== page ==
METRO DIGEST || Woman charged with child endangering
Woman charged with child endangering
The mother of twin girls who suffered serious injuries, including broken bones, is charged with two counts of child endangering. The girls are nearly 8 months old.
Harley N. Warner, 20, was booked into Trumbull County jail at 11:46 a.m. Friday, charged with the two felonies. If convicted, she could get about six years in prison. She is likely to be arraigned Monday in Warren Municipal Court.
The Warren Police Department was notified by Trumbull County Children Services after the children were taken to Akron Children’s Hospital.
Warner called 911 on June 13, asking for an ambulance to come to a home on Vine Avenue Northeast, saying one of her daughters was “barely breathing” and “purple” when Warner woke her up to feed her. Warner said the child was now “acting perfectly fine.”
Homicide victim ID’ed
A spokesman at the Mahoning County Coroner’s office Friday identified a man shot and killed late Monday at a Wilson Avenue gas station as Oscar Caywood.
The spokesman did not have an age or hometown for Caywood. Police Chief Robin Lees said Caywood is from the Cleveland area.
Two men who were arrested when police found áaywood’s body, Juan Phillips, 34, and Earl Charity, 32, are each charged with aggravated murder in Caywood’s death. They are both in Mahoning County jail on $1 million bond after their arraignments Wednesday in municipal court.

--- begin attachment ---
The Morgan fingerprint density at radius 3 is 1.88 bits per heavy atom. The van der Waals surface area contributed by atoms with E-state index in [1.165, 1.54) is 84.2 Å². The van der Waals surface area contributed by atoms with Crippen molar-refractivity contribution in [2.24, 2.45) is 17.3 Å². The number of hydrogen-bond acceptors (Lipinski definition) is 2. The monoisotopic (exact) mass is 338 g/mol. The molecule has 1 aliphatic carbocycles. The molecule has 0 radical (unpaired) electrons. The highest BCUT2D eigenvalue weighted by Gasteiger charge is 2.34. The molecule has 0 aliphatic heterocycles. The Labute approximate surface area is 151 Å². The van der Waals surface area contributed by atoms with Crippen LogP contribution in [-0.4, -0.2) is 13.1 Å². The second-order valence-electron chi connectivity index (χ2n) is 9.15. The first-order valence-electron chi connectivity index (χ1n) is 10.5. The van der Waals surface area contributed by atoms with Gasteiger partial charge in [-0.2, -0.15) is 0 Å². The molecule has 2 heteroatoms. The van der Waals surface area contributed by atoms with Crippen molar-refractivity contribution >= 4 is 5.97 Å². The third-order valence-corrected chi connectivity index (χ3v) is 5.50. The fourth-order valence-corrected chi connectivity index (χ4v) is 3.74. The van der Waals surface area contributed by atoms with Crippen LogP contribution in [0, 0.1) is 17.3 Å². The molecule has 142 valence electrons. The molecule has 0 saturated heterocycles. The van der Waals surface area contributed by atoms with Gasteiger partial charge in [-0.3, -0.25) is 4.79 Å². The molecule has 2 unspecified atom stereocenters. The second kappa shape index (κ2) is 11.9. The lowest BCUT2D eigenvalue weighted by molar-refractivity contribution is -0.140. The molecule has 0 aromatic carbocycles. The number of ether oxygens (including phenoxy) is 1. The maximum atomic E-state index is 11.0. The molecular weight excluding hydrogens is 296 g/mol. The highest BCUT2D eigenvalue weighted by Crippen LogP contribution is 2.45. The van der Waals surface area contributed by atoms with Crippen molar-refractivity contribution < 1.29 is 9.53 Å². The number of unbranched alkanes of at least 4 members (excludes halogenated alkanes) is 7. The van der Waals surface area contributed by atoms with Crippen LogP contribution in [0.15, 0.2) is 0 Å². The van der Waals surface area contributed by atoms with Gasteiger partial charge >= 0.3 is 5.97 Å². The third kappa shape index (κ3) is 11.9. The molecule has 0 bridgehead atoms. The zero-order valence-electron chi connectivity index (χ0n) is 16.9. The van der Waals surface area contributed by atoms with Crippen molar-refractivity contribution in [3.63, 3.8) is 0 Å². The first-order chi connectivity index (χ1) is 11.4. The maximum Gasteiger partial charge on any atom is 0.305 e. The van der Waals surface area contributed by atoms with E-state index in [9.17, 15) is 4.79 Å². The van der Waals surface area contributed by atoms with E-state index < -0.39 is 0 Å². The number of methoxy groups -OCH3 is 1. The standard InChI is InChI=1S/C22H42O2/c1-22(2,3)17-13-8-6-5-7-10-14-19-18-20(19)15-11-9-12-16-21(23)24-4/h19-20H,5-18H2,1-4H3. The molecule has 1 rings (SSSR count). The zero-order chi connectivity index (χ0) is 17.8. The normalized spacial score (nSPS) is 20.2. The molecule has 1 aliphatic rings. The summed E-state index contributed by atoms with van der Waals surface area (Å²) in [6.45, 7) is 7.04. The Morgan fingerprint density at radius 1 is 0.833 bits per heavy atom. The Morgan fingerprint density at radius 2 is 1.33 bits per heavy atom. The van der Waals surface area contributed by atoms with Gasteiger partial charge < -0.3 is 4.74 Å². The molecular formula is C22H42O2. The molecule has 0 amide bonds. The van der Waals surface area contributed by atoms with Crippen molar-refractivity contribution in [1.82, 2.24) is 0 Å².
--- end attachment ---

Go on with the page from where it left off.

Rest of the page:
Voter drive to begin
The Ohio Coalition on Black Civic Participation will announce its new voter registration, verification and empowerment campaign at 9 a.m. today at the L.A. Simon Social Service Center, 1528 Hillman St.
The coalition is a state affiliate of the National Coalition on Black Civic Participation in Washington, D.C.
Its chief aim is to increase political participation and civic engagement in black communities.
This collaboration has become even more urgent due to the recent U.S. Supreme Court decision upholding the purging of Ohio’s voter rolls, a decision that disproportionately impacts black voters in Ohio’s most populous cities, the coalition says.
The Rev. Kenneth Simon, senior pastor of New Bethel Baptist Church and chairman of Youngstown Community Mobilization Coalition, said, “Ohio’s voter purge procedure falls disproportionately on black citizens for whom various features of the voting process always has and continues to present significant obstacles to participation.”
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